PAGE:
This meal is a workhorse. It accommodates different variations with ease and most, if not all of the ingredients, can be found in my pantry…and soon yours. It is also equally good hot or cold, which in these early spring days, makes it easily adaptable for whatever direction the weather decides to go.
Asian Noodles with Carrots, Cabbage and Greens is a simple name for a simple dish that makes the decision to cook a home meal much easier than calling for take-out…and healthier, too.
While we wait patiently for the first signs of Spring at the market, we can still find new ways to prepare our reliable market standbys, like cabbage, onions, garlic, carrots and this week, a handful of greens in the form of pea shoots. I make Asian Noodles with Carrots, Cabbage and Greens often and have been doing so for years. I’m not Asian so I cannot verify the authenticity of this dish but I can usually make it any day of the week with the Asian ingredients I always have in the pantry.
Having a well-stocked pantry with different flavors and ingredients paired with some go-to meals that you can throw together without notice, can make the difference between calling for takeout and making a meal at home.
To make this easier for you, too, I’m introducing a new section of my blog, the “Seasonal Pantry.” Click on “Seasonal Pantry” located above on the navigation bar to access lists of items to stock in your pantry. Now you can make a meal without rushing out to the store. I am in the process of compiling a pantry list for each season but in the meantime, I thought my list of Asian pantry items might be of help as they are ingredients that make sense throughout the year and particularly with vegetables.
I love to explore an Asian supermarket, always have. While living in New York City, I would spend an entire day in Chinatown exploring the supermarkets if only to ogle and examine the exotic labels and ingredients. Nothing I offer on my pantry list is terribly exotic and likely available in the International section of most supermarkets. There might be some items that are unfamiliar now but I hope will become go-to favorites.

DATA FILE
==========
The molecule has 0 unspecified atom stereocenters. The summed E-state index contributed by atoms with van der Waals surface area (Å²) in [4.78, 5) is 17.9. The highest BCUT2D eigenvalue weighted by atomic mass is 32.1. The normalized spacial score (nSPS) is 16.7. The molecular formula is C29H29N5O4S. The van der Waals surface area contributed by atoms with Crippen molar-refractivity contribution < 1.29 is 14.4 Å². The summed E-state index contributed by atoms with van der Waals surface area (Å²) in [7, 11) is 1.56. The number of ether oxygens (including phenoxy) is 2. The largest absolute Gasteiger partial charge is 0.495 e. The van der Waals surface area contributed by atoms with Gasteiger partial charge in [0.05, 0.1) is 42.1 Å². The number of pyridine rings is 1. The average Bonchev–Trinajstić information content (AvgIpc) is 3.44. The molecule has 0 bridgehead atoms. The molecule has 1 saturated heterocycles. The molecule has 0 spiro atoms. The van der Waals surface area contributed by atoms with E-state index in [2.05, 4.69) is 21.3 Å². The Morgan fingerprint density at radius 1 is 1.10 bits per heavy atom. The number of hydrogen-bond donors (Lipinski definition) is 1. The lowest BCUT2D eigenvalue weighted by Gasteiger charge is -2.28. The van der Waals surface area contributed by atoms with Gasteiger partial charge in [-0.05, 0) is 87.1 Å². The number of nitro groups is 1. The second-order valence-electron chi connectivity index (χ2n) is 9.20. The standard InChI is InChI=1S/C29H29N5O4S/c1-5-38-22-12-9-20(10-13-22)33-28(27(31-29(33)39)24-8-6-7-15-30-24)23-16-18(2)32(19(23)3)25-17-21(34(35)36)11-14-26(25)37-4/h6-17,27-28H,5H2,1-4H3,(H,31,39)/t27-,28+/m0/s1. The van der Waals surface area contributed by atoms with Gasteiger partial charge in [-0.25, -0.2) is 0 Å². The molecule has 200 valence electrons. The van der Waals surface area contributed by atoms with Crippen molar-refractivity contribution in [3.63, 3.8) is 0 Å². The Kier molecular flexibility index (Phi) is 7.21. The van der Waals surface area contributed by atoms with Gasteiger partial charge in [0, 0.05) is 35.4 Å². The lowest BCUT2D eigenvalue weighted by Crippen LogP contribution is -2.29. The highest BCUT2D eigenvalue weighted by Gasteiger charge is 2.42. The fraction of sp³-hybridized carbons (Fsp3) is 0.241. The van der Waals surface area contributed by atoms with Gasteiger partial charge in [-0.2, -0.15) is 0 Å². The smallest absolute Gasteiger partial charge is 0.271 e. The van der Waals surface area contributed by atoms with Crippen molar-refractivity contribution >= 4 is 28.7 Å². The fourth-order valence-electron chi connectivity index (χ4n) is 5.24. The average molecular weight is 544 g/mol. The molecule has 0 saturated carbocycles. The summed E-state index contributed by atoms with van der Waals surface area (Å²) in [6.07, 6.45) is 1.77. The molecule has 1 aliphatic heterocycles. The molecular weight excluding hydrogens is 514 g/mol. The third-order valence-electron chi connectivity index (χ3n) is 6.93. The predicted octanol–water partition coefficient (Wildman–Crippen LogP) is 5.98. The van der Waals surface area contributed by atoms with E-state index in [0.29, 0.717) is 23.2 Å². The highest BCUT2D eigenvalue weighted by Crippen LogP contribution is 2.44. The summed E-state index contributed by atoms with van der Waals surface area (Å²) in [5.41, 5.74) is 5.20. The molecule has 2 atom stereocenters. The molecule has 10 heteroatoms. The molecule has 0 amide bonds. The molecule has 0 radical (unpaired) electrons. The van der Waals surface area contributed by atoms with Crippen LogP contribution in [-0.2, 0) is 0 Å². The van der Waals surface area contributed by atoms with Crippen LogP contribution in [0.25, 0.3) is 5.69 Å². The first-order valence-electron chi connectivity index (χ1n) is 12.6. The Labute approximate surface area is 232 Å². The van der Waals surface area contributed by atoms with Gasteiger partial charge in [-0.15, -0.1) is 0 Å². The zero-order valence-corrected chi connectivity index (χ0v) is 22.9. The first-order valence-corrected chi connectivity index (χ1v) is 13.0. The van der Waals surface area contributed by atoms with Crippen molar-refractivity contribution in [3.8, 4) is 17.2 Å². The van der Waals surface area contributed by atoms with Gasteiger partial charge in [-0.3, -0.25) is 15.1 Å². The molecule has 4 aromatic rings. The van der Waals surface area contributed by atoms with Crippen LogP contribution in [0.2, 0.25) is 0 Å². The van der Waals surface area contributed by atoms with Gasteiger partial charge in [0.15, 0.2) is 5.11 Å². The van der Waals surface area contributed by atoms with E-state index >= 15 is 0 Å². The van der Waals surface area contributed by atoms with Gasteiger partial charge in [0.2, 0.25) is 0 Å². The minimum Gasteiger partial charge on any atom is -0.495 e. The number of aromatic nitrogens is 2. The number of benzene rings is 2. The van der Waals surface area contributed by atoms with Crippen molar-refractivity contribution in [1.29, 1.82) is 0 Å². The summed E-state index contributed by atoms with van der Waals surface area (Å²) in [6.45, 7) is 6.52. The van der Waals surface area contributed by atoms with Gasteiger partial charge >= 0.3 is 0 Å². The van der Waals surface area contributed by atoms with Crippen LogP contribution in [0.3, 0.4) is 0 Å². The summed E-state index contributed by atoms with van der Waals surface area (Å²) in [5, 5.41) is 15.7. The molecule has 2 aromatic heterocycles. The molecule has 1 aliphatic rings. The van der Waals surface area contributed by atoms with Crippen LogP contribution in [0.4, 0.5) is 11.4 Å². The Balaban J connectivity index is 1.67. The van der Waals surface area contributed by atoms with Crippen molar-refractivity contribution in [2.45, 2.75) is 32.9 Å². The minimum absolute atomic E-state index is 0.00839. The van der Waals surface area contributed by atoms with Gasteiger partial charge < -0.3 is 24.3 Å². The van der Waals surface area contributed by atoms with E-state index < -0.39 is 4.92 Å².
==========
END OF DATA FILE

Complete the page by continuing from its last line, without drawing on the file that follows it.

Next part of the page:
My Asian Pantry will soon include some ingredients from Indian cuisine, which also make an easy meal close at hand.
Keep ingredients within easy reach and a good meal can’t be far behind. See you at the market!
Visit the Great Falls Farmers Market this Saturday, April 8, from 9 a.m. to 1 p.m. on Walker Road in Great Falls, Va., to pick up your Veggie Pack with all the vegetables needed to make this recipe, including a sample of Spiced’s Vegetable Bouillon Seasoning made from ground mushrooms for great taste and a powerful immunity boost.
- 4-5 carrots, peeled
- 1 small head of cabbage
- 1 medium onion, peeled and thinly sliced
- 2 cloves garlic, peeled and chopped
- 2 Tablespoons coconut oil (or other favorite cooking oil...but I recommend you get coconut oil!)
- 2 teaspoons Spiced's Vegetable Bouillon Seasoning (or one cup vegetable or chicken broth)
- 1 cup boiling water (if using Spiced Vegetable Bouillon Seasoning)
- 1 package rice vermicelli noodles
- ½ cup soy sauce or tamari
- 6-7 Tablespoons roasted sesame oil, divided
- 2 Tablespoons honey
- 4 Tablespoons sesame seeds. Optional
- Handful of greens (pea shoots, baby spinach or baby swiss chard)
- Shred carrots in a food processor using the shredding blade, or by hand with a box grater
- Remove outer layers of cabbage and cut off the end piece, cut remaining cabbage into quarters. Place each quarter on a cutting board and using a knife, cut around and remove the remaining core. (it will be a small triangle of solid cabbage to remove.) Starting at the pointy end of the cabbage, cut thin slices on a slight diagonal. Using your hand, separate the pieces and it will fall apart in shreds. (You can use a food processor but I don't recommend. The pieces become too small, the cabbage shrinks under heat and will almost dissolve. You want some texture.)
- Heat a kettle of water to boil.
- While water heats, place noodles in a large stock pot or heat-proof bowl. There needs to be enough space to accommodate at least 2 inches above the height of the noodles.
- Pour boiling water over the noodles and toss with a pair of tongs. Let noodles soak in the boiling water until they completely separate and just begin to soften. Keep a close eye. They will get mushy if they stay too long. Depending on the noodle, it takes about 3-5 minutes to detangle.
- Drain, rinse with cold water, and place back into pot, drizzle with 2-3 Tablespoons sesame oil and toss to combine. Set aside.
- Combine the bouillon and boiling water to make your broth. Add soy sauce, 3 Tablespoons sesame oil and honey, whisk to combine. Set aside.
- In a very large fry pan, melt the coconut oil or heat your oil until hot, add the onions and a pinch of salt.
- Over medium heat, cook the onions, stirring occasionally, until they start to soften, about 5 minutes.
- Add the cabbage and stir to combine. Continue cooking over medium heat and stir occasionally until cabbage starts to wilt. If your fry pan has a lid, you may want to cover but check frequently to speed cooking time.
- Add carrots, stir to combine for just 2-3 minutes until they just begin to soften.
- Sprinkle garlic over the top and stir to combine. Cook for about 1 more minute.
- Pour cooked noodles over the top of the vegetables and pour over sauce. Let sit over medium heat for about 3 minutes until cabbage is softened.
- Then, using tongs, toss so vegetables and noodles combine. (This takes a bit of heft at first but then becomes easier.) Taste and adjust seasonings adding more soy sauce, if needed.
- Toss with greens in pan until they wilt.
- To serve, place a pile of noodles in a bowl, sprinkle with sesame seeds and a drizzle of sesame oil.